There are plenty of reasons to be fascinated or aggravated about a film based on the origins of McDonalds. Sure, there will be plenty of things to factor in deciding as time goes on, and one gigantic factor is that Michael Keaton will be playing Ray Kroc who is credited with turning a relatively smaller McDonalds drive-thru business into a worldwide dominant fast-food franchise. McDonalds has spent much of its existence in the last 30 years among the largest and most profitable businesses on Earth.
The story does have a darker theme in that Ray Kroc is so far described both in reality and so far in the film's story to have a more villainous role which follows Kroc as he ends up forcing Mac and Dick McDonald completely out of the company.
Michael Keaton just came off a career-best performance in "Birdman: Or (The Unexpected Virtue of Ignorance)" often just referred to as "Birdman". Personally after seeing that film, I hadn't been so interested and consumed by an actor and performance in quite a while, something that might happen to me once a year.
The empire known as McDonalds today is most often associated with sketchy work practices and peculiar meats. Years back a documentary was released called "Super Size Me" which took a bit of a deeper look into the effects McDonalds could have on a person who would consume their food for each meal over an extended period of time and the lack of health benefits that brings. There have been many spotlights fixed on the company, whether that's undercover or secret cameras filming the processes involved of the preparation of their foods from their live stock to the hands of their customers.
Without diving into the nitty-gritty of the current image of McDonalds, there could be interesting ideas about seeing just how a small business could become the giant they are today. The biggest factor that contributes to the hope I have in the project is in the scribe Robert Siegel who happened to write two of my favorite films: "The Wrestler" (2008) and "Big Fan" (2009). While "Big Fan" wasn't as well received as "The Wrestler", and had many more performance issues, Robert Siegel's genius was still able to shine. For sports fanatics "Big Fan" struck deep, many of us could really connect with the themes of the film, and watch a man sink into a deep ignorance over his great passion. Patton Oswalt was born, if for nothing else, to play the lead role and carry that film passed the finish-line. "The Wrestler" faced a very unfortunate group of best-picture contenders in 2008 with "No Country for Old Men" and "There Will Be Blood", and even today, is extremely difficult to pick a favorite. Robert Siegel just a couple years older than Leonardo DiCaprio has a lot of life left to show movie-goers how talented he is, and mixing the platform and popularity of McDonalds, could be a great opportunity for a larger audience to see his work.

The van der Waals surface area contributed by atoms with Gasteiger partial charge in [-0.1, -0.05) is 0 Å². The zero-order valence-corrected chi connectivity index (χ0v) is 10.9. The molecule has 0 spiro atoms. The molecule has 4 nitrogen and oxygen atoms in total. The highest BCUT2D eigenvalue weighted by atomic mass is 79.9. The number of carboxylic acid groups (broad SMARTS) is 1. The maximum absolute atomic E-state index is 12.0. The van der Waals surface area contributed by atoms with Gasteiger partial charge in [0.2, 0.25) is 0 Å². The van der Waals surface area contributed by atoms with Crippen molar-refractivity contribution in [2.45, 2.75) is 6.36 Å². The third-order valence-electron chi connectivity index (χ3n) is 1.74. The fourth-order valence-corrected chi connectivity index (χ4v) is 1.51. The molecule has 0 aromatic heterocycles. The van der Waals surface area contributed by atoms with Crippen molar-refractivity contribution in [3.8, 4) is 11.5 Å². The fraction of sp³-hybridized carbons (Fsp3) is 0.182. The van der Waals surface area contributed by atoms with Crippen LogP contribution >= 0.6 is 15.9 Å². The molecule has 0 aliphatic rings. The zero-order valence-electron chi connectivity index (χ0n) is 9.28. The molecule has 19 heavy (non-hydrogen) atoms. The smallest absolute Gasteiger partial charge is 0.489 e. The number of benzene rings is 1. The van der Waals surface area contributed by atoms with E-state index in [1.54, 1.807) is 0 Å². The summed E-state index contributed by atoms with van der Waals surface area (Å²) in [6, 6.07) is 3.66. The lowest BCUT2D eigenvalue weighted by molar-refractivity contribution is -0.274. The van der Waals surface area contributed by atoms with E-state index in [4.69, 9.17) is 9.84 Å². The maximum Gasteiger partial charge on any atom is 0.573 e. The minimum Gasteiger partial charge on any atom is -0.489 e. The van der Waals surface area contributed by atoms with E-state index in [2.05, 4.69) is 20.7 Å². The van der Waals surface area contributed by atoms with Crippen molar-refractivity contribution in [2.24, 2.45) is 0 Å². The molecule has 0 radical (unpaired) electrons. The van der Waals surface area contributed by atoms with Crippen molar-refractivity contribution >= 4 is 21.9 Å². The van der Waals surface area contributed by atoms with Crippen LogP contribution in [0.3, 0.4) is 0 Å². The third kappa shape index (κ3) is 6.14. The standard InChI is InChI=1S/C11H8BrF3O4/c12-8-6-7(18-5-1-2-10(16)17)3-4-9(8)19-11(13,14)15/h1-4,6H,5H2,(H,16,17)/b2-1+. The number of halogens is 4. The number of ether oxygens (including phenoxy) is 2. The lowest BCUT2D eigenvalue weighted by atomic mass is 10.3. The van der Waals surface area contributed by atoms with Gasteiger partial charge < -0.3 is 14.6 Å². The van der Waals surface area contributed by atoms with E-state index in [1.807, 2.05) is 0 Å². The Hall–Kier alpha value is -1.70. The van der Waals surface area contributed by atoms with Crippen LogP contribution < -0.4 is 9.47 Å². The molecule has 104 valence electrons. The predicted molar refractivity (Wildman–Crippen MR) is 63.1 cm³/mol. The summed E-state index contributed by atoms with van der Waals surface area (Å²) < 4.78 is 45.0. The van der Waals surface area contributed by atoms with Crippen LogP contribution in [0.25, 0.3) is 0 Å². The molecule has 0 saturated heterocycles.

Shooting for "The Founder" is currently filming in Atlanta, Georgia, having started in May. John Lee Hancock, known best for "The Blind Side" (2009) is directing the film. The film will be expressed very similarly to the story we saw in "The Social Network" where the creators and managers of the companies had major disagreements and shady dealings while forcing out partners. Many of Hancock's films are "feel-good" films, which while I'm not opposed to, causes a little concern for me considering the difference in story here in "The Founder".
The film also stars Nick Offerman (Parks and Recreation) as Dick McDonald, Laura Dern (Jurassic Park) as Ethel Kroc, and John Carroll Lynch (Zodiac) as Mac McDonald.
The film is set to release on November 25, 2016. Once we get a better peek at the project we'll be able to better gauge the quality of the film. I place the majority of my hopes in writer Robert D. Siegel and in actor Michael Keaton.